Genome editing abrogates angiogenesis in vivo
Author(s)Huang, Xionggao; Zhou, Guohong; Wu, Wenyi; Duan, Yajian; Ma, Gaoen; Song, Jingyuan; Xiao, Ru; Vandenberghe, Luk; Zhang, Feng; D’Amore, Patricia A.; Lei, Hetian; ... Show more Show less
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Angiogenesis, in which vascular endothelial growth factor receptor (VEGFR) 2 plays an essential role, is associated with a variety of human diseases including proliferative diabetic retinopathy and wet age-related macular degeneration. Here we report that a system of adeno-associated virus (AAV)-mediated clustered regularly interspaced short palindromic repeats (CRISPR)-associated endonuclease (Cas)9 from Streptococcus pyogenes (SpCas9) is used to deplete VEGFR2 in vascular endothelial cells (ECs), whereby the expression of SpCas9 is driven by an endothelial-specific promoter of intercellular adhesion molecule 2. We further show that recombinant AAV serotyp e 1 (rAAV1) transduces ECs of pathologic vessels, and that editing of genomic VEGFR2 locus using rAAV1-mediated CRISPR/Cas9 abrogates angiogenesis in the mouse models of oxygen-induced retinopathy and laser-induced choroid neovascularization. This work establishes a strong foundation for genome editing as a strategy to treat angiogenesis-associated diseases.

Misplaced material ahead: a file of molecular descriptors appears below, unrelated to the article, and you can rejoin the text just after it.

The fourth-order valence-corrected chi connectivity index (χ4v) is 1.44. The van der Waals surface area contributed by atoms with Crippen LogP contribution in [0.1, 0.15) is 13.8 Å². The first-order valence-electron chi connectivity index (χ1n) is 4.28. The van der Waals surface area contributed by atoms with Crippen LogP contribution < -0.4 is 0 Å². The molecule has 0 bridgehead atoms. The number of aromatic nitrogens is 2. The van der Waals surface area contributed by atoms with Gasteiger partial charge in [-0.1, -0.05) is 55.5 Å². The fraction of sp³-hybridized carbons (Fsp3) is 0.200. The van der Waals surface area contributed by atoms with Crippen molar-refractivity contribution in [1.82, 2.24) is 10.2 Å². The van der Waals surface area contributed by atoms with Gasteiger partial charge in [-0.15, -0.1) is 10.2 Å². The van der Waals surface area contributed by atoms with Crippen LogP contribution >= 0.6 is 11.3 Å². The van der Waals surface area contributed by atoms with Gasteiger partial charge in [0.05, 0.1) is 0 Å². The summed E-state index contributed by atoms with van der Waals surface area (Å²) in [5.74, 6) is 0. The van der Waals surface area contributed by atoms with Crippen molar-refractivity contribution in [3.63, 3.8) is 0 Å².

DepartmentMassachusetts Institute of Technology. Department of Brain and Cognitive Sciences
Nature Publishing Group
Huang, Xionggao, et al. “Genome Editing Abrogates Angiogenesis in Vivo.” Nature Communications, vol. 8, no. 1, Dec. 2017.
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